Sophia Institute online Waldorf Certificate Program
What is Anthroposophy? An Introduction.
Lesson 1: Definition and expression of Anthroposophy in our modern world.
Lesson 2: Rudolf Steiner's life and work (Part 1).
Lesson 3: Rudolf Steiner's life and work (Part 2).
Lesson 4: Rudolf Steiner's life and work (Part 3).
Lesson 5: Thinking, feeling and willing. The threefold human being.
Lesson 6: Physical body, etheric body, astral body, and ego.
Lesson 7: The seven life processes and the seven soul types.
Lesson 8: The twelve senses.
Lesson 9: Anthroposophy at work in our modern times. The impulses of Anthroposophy in education, the arts, medicine, agriculture, and social issues.
Lesson 10: The structure of the Anthroposophical Society and the School of Spiritual Science.
Tasks and Assignments for Lesson WAI1
Please study the provided study material. Then please turn to the tasks and assignments for this lesson that are listed below (in the submission form).
Please send your completed assignment via the online form or via email.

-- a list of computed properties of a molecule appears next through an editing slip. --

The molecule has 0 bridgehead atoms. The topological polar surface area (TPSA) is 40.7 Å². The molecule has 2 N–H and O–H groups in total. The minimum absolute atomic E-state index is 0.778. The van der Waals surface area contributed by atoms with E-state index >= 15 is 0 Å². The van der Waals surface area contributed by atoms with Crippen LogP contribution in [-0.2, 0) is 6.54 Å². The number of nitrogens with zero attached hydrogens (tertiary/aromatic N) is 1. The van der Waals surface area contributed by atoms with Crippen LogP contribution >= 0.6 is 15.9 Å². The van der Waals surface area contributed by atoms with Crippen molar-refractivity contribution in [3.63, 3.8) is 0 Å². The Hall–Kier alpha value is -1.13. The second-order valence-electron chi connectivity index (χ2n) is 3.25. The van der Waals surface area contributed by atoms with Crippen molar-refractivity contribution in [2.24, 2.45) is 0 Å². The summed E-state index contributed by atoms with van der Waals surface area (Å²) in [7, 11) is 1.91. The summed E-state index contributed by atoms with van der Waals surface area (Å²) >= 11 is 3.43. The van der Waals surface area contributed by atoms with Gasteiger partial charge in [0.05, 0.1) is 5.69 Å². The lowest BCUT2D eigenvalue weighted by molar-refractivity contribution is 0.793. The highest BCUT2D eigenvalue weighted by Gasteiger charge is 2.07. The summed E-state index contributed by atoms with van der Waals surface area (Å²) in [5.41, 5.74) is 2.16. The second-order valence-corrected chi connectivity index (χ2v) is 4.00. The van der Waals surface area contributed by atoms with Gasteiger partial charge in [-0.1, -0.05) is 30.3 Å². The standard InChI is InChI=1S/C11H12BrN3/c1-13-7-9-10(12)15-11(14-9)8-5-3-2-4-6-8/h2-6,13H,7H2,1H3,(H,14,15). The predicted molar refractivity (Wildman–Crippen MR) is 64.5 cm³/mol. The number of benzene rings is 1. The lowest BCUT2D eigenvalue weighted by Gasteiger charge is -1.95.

* A debate is a verbal argument that is conducted within a set framework. Debates are common in both political and educational environments. People can disagree with opposing views in a structured setting that gives all participants a chance to present and defend their arguments as well as reach conclusions about the arguments of their opponents. There are many different formats possible for a debate, but debates also have many features in common. The topic of a debate can be virtually anything. However, most debates with a public audience center around a controversial issue that has interest for the audience such as the topic of whether there is a spiritual world or not, for example. Some debates have audience participation with some questions posed by the audience to the debaters. Debates may involve one participant against another or they may be in a team format. Basic debate formats vary widely in terms of time limits for speeches, the order of speeches and how arguments are presented.